A fas­ci­na­tion with Bri­tish cul­ture took him to the UK for a six­month stint study­ing English at Leeds Met­ro­pol­i­tan Univer­sity. When I ask if he has a pen­chant for funny Bri­tish girls (he dated Alexa Chung for two years and they’re ru­moured to be back to­gether), he side­steps my ques­tion. “Bri­tish hu­mour is the best,” he says. “Brits are very dry, sar­cas­tic and self-dep­re­cat­ing.” It was at Leeds that he de­cided to take up act­ing again, hav­ing quit in his teens, and went on to study first at the Mary­mount Man­hat­tan Col­lege in New York be­fore mov­ing to LA.

Apart from his three-minute won­der turn as Scandi model Meekus in 2001’s Zoolan­der, it took him an­other seven years to get his big break – a key role in Iraq War series Gen­er­a­tion Kill. This was soon fol­lowed by vam­pire drama True Blood. The Le­gend Of Tarzan was Skars­gård’s first big-bud­get movie, and it ne­ces­si­tated months of monas­tic liv­ing. “A part of me was mis­er­able on a Satur­day night, know­ing my friends were out hav­ing a good time and I was at home eat­ing broc­coli about to go to the gym,” he says. “But in a sadis­tic way, I re­ally em­braced the chal­lenge.” When he wrapped film­ing Tarzan in the English coun­try­side, he took a car straight to his dad’s rental flat in East Lon­don: “I spent three days on his couch with a fun­nel in my mouth be­ing fed bone mar­row and wine.”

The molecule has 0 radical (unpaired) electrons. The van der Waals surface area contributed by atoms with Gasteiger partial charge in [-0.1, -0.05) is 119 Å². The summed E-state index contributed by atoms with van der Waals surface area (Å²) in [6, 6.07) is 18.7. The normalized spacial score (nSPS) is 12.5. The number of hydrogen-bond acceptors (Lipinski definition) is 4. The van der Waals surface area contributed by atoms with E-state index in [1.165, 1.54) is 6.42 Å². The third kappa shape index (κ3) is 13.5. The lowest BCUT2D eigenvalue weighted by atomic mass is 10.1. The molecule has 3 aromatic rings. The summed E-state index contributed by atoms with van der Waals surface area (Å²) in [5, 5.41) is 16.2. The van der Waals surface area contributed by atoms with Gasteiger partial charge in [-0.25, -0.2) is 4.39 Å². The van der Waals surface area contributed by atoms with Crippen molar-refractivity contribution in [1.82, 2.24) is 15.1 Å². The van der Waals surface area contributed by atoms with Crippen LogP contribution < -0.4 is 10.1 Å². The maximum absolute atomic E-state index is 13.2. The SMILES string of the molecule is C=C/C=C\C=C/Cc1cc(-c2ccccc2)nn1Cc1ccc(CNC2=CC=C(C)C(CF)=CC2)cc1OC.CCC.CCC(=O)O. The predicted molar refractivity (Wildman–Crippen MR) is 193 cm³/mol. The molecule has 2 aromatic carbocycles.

Due to a back-to-back film sched­ule that meant he would be on the road for months, Skars­gård re­cently gave up his New York apart­ment. For now, he’s liv­ing out of a sin­gle suit­case. “It makes you think about over­con­sump­tion,” he says. “Be­cause, if it doesn’t fit in the suit­case, I can’t get it.” He’s shot The Af­ter­math in Ham­burg, a post-world War II film op­po­site Keira Knight­ley, as well as Hold The Dark, about a wolf hunter in the Alaskan wilder­ness (the ac­tor is en­vi­ron­men­tally con­scious and re­cently went to Green­land with Green­peace). With sev­eral more projects in the pipe­line, in­clud­ing tech-trader drama The Hum­ming­bird Project, for which he’s been sport­ing a “spec­tac­u­lar” monk-like hair­cut – “I have an in­cli­na­tion that I’ve lost a lot of my fans” – there is no sign of Alexan­der Skars­gård un­pack­ing just yet.